Are you curious about how we take in the visuals in an environment filled with strong sensory stimuli and how we interpret what we see?
Differentiate the processes of sensation and perception. Explain the basic principles of sensation and perception.
Describe the function of each of our senses. Outline the anatomy of A study of visual sensation and perception sense organs and their projections to the nervous system. Apply knowledge of sensation and perception to real world examples. Explain the consequences of multimodal perception.
After passing through a vibrantly colored, pleasantly scented, temperate rainforest, I arrived at a cliff overlooking the Pacific Ocean.
I grabbed the cold metal railing near the edge and looked out at the sea. Below me, I could see a pod of sea lions swimming in the deep blue water. All around me I could smell the salt from the sea and the scent of wet, fallen leaves. Our senses combine to create our perceptions of the world.
It is probably best to start with one very important distinction that can often be confusing: The physical process during which our sensory organs—those involved with hearing and taste, for example—respond to external stimuli is called sensation.
Sensation happens when you eat noodles or feel the wind on your face or hear a car horn honking in the distance. During sensation, our sense organs are engaging in transductionthe conversion of one form of energy into another.
Physical energy such as light or a sound wave is converted into a form of energy the brain can understand: After our brain receives the electrical signals, we make sense of all this stimulation and begin to appreciate the complex world around us.
This psychological process—making sense of the stimuli—is called perception. It is during this process that you are able to identify a gas leak in your home or a song that reminds you of a specific afternoon spent with friends.
Regardless of whether we are talking about sight or taste or any of the individual senses, there are a number of basic principles that influence the way our sense organs work.
The first of these influences is our ability to detect an external stimulus. Each sense organ—our eyes or tongue, for instance—requires a minimal amount of stimulation in order to detect a stimulus.
The way we measure absolute thresholds is by using a method called signal detection. This process involves presenting stimuli of varying intensities to a research participant in order to determine the level at which he or she can reliably detect stimulation in a given sense.
During one type of hearing test, for example, a person listens to increasingly louder tones starting from silence in an effort to determine the threshold at which he or she begins to hear see Additional Resources for a video demonstration of a high-frequency ringtone that can only be heard by young people.
Correctly indicating that a sound was heard is called a hit; failing to do so is called a miss. Through these and other studies, we have been able to gain an understanding of just how remarkable our senses are. For example, the human eye is capable of detecting candlelight from 30 miles away in the dark.
We are also capable of hearing the ticking of a watch in a quiet environment from 20 feet away. A similar principle to the absolute threshold discussed above underlies our ability to detect the difference between two stimuli of different intensities.
The differential thresholdor just noticeable difference JNDfor each sense has been studied using similar methods to signal detection. Have your friend hold the lightest object 1 lb. Then, replace this object with the next heaviest and ask him or her to tell you which one weighs more.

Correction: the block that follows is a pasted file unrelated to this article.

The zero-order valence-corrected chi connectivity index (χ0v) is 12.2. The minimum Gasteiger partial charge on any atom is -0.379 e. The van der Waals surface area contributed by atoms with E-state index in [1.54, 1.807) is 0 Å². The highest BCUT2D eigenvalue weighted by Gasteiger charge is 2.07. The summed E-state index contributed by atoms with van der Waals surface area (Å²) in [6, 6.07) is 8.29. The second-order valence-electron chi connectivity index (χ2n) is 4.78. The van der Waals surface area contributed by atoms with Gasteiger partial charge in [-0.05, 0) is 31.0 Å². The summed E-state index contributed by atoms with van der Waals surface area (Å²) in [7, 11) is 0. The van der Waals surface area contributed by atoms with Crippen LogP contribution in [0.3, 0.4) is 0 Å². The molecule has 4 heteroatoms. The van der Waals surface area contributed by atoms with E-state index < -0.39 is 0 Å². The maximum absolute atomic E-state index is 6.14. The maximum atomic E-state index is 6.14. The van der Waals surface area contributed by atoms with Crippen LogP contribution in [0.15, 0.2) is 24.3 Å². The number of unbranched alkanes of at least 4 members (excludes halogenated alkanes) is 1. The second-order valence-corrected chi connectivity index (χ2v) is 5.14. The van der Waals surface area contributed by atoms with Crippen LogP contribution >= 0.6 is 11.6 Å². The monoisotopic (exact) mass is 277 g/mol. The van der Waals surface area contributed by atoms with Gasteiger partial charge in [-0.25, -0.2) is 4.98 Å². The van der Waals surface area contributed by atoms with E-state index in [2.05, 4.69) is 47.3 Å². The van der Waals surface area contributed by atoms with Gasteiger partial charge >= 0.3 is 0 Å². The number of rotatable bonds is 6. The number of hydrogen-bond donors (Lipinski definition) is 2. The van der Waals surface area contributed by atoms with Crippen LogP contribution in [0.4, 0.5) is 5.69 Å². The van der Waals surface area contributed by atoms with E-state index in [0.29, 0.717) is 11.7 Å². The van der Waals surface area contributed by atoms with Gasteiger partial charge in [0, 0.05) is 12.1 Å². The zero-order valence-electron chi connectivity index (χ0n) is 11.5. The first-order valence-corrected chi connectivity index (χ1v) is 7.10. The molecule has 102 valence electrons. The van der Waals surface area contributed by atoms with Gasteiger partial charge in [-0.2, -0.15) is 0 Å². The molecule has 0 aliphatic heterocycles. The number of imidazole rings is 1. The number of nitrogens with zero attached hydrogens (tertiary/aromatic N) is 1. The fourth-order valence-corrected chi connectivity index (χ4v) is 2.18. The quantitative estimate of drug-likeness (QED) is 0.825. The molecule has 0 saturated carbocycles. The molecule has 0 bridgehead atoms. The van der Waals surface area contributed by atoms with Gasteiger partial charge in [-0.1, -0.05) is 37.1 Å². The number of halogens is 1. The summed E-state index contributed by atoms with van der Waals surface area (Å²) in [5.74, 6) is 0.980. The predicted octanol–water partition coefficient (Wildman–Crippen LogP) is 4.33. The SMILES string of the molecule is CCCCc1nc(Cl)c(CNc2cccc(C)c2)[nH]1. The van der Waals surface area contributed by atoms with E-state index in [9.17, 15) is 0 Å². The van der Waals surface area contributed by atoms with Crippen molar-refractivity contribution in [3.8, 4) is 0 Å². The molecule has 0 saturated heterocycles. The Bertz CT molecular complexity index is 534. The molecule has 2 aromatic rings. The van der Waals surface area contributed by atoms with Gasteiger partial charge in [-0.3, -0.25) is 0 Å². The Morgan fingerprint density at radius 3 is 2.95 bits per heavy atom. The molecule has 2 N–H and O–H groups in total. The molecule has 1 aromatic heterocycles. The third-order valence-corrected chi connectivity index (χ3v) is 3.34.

Reliably, your friend will say the second object every single time. However, it is not so easy when the difference is a smaller percentage of the overall weight. It will be much harder for your friend to reliably tell the difference between 10 and 11 lbs. Crossing into the world of perception, it is clear that our experience influences how our brain processes things.
However, during the time you first eat something or hear a band, you process those stimuli using bottom-up processing. This is when we build up to perception from the individual pieces.
This is called top-down processing. The best way to illustrate these two concepts is with our ability to read. Read the following quote out loud: An example of stimuli processing. Notice anything odd while you were reading the text in the triangle? In other words, your past experience has changed the way you perceive the writing in the triangle!We study of how our sense organs and brain give rise to conscious experience of the environment.
Stuart Anstis. Emeritus Professor * Is not accepting new graduate students.. Visual, motion, auditory, and tactual perception, and cross-model integration. an optical illusion used to study human's visual perception.
It illustrates sensation and perception by being a bistable figure. What is the thalamus and what role does it play in sensation and perception?
Sensation and Perception By Adam John Privitera. Chemeketa Community College. The topics of sensation and perception are among the oldest and most important in all of psychology. Visual information processing is the visual reasoning skill that enables us to process and interpret meaning from visual information that we gain through our eyesight.
Visual perception plays a big role in our everyday life. Sensation refers to the process of sensing our environment through touch, taste, sight, sound, and smell. This information is sent to our brains in raw form where perception comes into play. Perception is the way we interpret these sensations and therefore make sense of everything around us.
Sensation and Perception By Adam John Privitera. Chemeketa Community College. The topics of sensation and perception are among .